When it comes to building a winning coalition, President Obama and Republican nominee Mitt Romney have very distinct paths to victory. Romney is betting on winning big with white voters. The president’s coalition was substantially more diverse in 2008, and he’s looking to expand his reach in 2012 enough to offset Romney’s play for white voters.
So what is the racial composition of the support for these two men as we exit the conventions?
There’s no easy, straightforward way to answer that question. It requires a deep dive into exit polling, public opinion surveys, voter registration numbers and census data. So the below chart is a proxy. It takes the share of the overall support among these three groups — based on the current polling of the presidential race contained in our PollTracker Averages of White, African-American and Latino voters — and applies those percentages to 2010 census data of the total U.S. voting-age populations of those groups:
(Together whites, blacks and Latinos make up over 90 percent of the population, per 2011 census estimates. The remainder is comprised of other racial groups that are so infrequently polled in national surveys that we are unable to track them.)
White voters have leaned increasingly Republican in recent elections, although still not nearly as overwhelmingly as blacks and Latinos lean Democratic. Whites broke for then-President Bush at a 58 percent clip in 2004, according to exit polling, while 41 percent went for Sen. John Kerry (D-MA). Obama narrowed the gap a little, winning 43 percent of white voters and holding Sen. John McCain (R-Ariz.) to 55 percent in 2008, according to exit polling.
Team Romney has set a target of 61 percent of the white vote, according to reporting by Ron Brownstein. It won’t be easy.
“If he reaches 61 percent among whites, he would equal the best performance ever for a Republican presidential challenger with that group of voters: Dwight Eisenhower in 1952, Ronald Reagan in 1980, and George H.W. Bush in 1988 each won between 56 percent and 61 percent of white voters, according to polls at the time,” Brownstein reports.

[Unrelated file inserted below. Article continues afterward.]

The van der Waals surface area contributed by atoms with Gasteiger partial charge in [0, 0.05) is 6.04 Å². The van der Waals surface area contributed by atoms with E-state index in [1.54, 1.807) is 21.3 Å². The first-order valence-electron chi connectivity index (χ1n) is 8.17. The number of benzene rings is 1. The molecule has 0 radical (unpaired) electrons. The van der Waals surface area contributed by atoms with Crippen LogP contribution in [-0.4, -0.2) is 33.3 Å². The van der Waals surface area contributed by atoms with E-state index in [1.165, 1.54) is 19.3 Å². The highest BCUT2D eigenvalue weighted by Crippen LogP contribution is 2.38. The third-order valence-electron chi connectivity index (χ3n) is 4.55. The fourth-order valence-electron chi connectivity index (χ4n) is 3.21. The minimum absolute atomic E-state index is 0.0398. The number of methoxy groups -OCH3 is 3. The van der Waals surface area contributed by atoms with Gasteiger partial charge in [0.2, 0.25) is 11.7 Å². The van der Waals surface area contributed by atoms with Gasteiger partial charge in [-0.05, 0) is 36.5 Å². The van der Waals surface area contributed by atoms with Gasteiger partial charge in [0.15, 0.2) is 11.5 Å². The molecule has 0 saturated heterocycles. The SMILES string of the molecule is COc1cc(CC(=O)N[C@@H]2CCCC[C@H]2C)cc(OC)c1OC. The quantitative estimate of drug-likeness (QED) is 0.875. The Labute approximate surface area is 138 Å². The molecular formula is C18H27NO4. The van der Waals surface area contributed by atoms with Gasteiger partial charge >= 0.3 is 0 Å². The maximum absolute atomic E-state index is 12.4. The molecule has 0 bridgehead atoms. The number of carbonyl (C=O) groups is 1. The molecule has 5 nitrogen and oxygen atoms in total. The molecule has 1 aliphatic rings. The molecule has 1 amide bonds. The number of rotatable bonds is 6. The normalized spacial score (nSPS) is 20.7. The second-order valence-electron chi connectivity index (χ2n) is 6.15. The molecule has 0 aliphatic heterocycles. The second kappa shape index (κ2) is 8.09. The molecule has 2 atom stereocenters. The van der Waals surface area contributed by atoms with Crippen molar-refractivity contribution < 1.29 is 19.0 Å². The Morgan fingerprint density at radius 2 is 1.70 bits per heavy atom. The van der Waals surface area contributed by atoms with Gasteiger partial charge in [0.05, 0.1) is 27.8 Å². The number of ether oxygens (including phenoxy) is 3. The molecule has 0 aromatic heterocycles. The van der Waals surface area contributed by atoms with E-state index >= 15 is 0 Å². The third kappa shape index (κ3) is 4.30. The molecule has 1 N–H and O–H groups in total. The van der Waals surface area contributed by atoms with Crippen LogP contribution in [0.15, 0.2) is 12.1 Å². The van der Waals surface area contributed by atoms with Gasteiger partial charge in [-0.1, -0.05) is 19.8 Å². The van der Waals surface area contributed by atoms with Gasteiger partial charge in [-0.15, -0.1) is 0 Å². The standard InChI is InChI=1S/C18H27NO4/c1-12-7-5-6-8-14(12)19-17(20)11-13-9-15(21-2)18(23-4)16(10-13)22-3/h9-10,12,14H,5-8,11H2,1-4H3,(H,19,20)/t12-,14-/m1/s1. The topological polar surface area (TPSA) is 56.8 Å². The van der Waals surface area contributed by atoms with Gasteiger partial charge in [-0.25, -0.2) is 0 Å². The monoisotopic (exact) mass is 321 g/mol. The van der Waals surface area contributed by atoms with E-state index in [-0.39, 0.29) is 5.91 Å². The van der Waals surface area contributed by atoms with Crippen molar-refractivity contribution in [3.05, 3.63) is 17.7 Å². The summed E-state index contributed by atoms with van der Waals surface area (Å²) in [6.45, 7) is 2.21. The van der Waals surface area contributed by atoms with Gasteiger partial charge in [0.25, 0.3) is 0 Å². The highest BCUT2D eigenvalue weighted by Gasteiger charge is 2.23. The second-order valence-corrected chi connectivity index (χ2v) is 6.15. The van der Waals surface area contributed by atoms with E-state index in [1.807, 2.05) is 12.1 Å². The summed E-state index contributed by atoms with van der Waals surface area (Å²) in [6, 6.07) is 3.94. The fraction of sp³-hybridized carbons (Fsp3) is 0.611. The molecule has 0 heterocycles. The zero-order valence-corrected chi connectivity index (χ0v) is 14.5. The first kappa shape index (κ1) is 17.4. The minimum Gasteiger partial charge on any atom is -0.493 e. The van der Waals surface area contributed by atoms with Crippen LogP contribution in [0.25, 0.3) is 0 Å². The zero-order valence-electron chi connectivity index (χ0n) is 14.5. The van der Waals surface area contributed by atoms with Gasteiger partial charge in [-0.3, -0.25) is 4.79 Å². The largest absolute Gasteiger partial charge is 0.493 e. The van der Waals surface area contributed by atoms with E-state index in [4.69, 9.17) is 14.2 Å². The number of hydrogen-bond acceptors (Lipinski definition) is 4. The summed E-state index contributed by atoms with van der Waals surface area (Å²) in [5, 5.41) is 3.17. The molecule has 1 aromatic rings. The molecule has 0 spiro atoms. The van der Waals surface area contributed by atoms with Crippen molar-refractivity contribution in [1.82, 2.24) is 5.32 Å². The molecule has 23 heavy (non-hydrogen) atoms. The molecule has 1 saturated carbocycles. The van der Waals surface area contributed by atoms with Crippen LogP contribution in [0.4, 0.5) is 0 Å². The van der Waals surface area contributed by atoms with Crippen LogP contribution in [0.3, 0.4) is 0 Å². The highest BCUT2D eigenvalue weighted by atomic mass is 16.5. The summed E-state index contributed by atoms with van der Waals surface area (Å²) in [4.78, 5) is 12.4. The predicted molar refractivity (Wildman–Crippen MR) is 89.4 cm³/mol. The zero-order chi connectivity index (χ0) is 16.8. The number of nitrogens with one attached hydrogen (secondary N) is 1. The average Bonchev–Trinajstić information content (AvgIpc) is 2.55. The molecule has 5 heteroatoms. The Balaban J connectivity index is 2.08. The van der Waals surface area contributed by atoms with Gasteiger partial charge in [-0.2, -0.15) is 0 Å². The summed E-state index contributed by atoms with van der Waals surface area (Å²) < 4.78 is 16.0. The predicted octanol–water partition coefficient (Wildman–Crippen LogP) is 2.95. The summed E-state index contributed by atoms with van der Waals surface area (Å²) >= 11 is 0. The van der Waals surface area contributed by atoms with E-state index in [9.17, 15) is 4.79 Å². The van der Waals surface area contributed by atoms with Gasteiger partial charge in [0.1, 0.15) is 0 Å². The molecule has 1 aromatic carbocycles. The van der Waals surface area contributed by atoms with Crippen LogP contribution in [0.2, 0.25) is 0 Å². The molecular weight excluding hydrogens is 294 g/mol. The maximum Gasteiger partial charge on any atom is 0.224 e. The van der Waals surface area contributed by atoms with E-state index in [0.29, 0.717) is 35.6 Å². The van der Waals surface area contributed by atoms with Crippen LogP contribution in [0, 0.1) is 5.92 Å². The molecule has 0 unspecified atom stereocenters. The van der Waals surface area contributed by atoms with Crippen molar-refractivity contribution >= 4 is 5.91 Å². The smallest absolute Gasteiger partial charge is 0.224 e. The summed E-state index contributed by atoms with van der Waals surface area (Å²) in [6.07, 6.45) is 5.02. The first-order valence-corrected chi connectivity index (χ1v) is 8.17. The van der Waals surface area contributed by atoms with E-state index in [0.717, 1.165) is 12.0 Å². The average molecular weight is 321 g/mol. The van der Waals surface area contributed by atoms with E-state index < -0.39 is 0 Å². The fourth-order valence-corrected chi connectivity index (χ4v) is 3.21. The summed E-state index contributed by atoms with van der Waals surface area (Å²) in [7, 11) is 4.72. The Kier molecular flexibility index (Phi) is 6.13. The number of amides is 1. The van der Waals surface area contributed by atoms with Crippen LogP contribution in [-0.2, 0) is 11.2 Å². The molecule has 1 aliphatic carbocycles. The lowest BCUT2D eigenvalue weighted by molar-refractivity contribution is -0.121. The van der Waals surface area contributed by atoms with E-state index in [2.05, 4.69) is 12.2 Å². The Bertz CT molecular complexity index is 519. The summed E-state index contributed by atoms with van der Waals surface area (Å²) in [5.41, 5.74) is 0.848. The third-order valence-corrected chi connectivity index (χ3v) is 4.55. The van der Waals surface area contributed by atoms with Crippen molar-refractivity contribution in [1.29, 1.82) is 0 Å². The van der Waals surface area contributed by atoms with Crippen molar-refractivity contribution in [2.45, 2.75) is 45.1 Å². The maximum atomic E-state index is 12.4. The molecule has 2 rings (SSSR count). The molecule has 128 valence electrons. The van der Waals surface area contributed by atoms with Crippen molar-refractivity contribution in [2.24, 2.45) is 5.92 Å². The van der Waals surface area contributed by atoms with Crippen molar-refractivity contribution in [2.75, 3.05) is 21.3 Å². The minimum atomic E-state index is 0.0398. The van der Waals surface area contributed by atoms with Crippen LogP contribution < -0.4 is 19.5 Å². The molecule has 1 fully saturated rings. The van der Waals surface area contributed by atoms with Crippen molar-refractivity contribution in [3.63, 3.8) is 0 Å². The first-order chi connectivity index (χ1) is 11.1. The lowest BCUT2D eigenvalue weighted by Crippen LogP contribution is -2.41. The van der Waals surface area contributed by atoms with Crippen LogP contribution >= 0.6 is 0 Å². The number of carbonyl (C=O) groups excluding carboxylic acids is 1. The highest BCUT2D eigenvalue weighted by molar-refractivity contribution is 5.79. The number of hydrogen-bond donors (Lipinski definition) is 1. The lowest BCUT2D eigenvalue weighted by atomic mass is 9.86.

While Republicans are making a push for Latino voters, they remain a small part of Romney’s support so far, despite a heavy emphasis on wooing Latino voters, with prime speaking slots in Tampa and a focus on the party’s pitch to that segment of the voting bloc.
For his part, Obama’s support from white voters represents about two-thirds of his total support, according to our chart. His substantially more diverse coalition — which is consistent with historic pattern for Democrats — is they key to offsetting Romney’s stronger support among white voters. But Obama cannot bank merely on high levels of support from minority voters; he needs high turnout among those segments, too.
African-American voters remain the most loyal Democratic constituency in modern elections, often with more than 90 percent rate of them voting Democratic. In 2008, African-American voters turned out in record numbers to vote for President Obama.
As for Romney’s effort to capture the presidency with so little support from minorities, he is fighting the inexorable demographic changes that are diversifying the electorate as a whole. “This is the last time anyone will try to do this,” one Romney adviser told Brownstein.
Chart by Christopher O’Driscoll.
Kyle is the Editor of TPM Media’s PollTracker. He graduated from Beloit College (WI) and began working in politics before getting an M.A. in magazine journalism from New York University, where he interned at TPM and the website of The New Yorker.